J Korean Acad Nurs.  2021 Feb;51(1):27-39. 10.4040/jkan.20201.

Relationships among Non-Nursing Tasks, Nursing Care Left Undone, Nurse Outcomes and Medical Errors in Integrated Nursing Care Wards in Small and Medium-Sized General Hospitals

Affiliations
  • 1Department of Nursing, Kunjang University, Gunsan, Korea
  • 2College of Nursing Science, Kyung Hee University, Seoul, Korea

Abstract

Purpose
This study aimed to identify the degree of non-nursing tasks and nursing care left undone in integrated nursing care wards, and examine their relationships with nurses’ burnout, job satisfaction, turnover intentions, and medical errors.
Methods
A cross-sectional questionnaire survey was conducted. Data were collected using self-report questionnaires from 346 nurses working in 20 wards of seven small and medium-sized general hospitals, and analyzed using multiple regression and multiple logistic regression analysis with the SPSS WIN 25.0 program.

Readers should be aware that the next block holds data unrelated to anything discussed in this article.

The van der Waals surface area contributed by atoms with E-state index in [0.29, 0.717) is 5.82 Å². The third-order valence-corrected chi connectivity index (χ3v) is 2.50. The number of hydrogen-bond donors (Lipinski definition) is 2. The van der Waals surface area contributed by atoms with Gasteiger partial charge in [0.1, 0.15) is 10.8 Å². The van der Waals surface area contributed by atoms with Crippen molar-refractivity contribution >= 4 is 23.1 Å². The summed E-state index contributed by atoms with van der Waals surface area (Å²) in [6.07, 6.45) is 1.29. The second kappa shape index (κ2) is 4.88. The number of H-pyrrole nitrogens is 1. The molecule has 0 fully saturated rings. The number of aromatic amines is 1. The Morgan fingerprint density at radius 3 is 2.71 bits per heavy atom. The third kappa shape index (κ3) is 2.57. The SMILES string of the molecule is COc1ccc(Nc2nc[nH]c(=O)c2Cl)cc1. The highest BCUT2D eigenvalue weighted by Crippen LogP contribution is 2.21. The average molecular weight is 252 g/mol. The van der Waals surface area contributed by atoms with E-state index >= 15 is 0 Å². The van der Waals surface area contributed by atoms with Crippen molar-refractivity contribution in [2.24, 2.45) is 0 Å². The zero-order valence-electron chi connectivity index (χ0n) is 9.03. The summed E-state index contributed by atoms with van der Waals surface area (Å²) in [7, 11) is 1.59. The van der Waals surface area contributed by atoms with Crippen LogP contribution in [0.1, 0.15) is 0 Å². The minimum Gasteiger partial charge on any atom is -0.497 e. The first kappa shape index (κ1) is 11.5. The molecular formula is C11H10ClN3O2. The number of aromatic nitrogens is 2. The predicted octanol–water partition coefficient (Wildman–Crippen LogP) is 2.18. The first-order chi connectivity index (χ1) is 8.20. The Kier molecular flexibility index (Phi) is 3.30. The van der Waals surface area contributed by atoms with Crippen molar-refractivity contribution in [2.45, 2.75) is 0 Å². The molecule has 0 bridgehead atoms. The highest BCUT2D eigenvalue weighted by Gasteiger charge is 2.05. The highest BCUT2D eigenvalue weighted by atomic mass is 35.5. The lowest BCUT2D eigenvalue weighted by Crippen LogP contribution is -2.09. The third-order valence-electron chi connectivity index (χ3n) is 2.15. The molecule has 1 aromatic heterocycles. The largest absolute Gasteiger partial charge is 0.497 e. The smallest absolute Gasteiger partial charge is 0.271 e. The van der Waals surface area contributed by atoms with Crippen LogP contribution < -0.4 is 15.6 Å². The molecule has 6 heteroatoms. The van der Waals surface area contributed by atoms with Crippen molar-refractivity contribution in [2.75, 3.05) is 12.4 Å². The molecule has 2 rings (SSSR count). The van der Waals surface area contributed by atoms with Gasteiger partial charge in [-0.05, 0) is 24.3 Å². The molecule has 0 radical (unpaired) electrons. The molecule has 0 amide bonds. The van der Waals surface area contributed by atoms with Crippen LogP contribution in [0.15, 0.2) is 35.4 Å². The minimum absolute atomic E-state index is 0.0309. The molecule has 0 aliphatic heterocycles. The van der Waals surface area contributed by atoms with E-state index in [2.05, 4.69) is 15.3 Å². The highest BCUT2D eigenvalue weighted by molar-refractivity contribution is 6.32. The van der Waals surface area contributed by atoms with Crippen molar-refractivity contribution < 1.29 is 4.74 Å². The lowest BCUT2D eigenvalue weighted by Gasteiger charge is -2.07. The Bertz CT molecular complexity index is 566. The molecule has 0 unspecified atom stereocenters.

Results
The mean score for non-nursing tasks was 7.32±1.71, and that for nursing care left undone was 4.42 ± 3.67. An increase in non-nursing tasks (β = .12, p = .021) and nursing care left undone (β = .18, p < .001) led to an increase in nurses’ burnout (F = 6.26, p < .001). As nursing care left undone (β = .13, p = .018) increased, their turnover intentions also (F = 3.96, p < .001) increased, and more medical errors occurred (odds ratio 1.08, 95% confidence interval 1.02~1.15).
Conclusion
Non-nursing tasks and nursing care left undone are positively associated with nurses’ burnout, turnover intentions, and the occurrence of medical errors. Therefore, it is important to reduce non-nursing tasks and nursing care left undone in order to deliver high quality nursing care and in turn increase patient safety.

Keyword

Nurses; Burnout; Job Satisfaction; Personnel Turnover; Medical Errors
Full Text Links
  • JKAN
Actions
Cited
CITED
export Copy
Close
Share
  • Twitter
  • Facebook
Similar articles
    DB Error: unknown error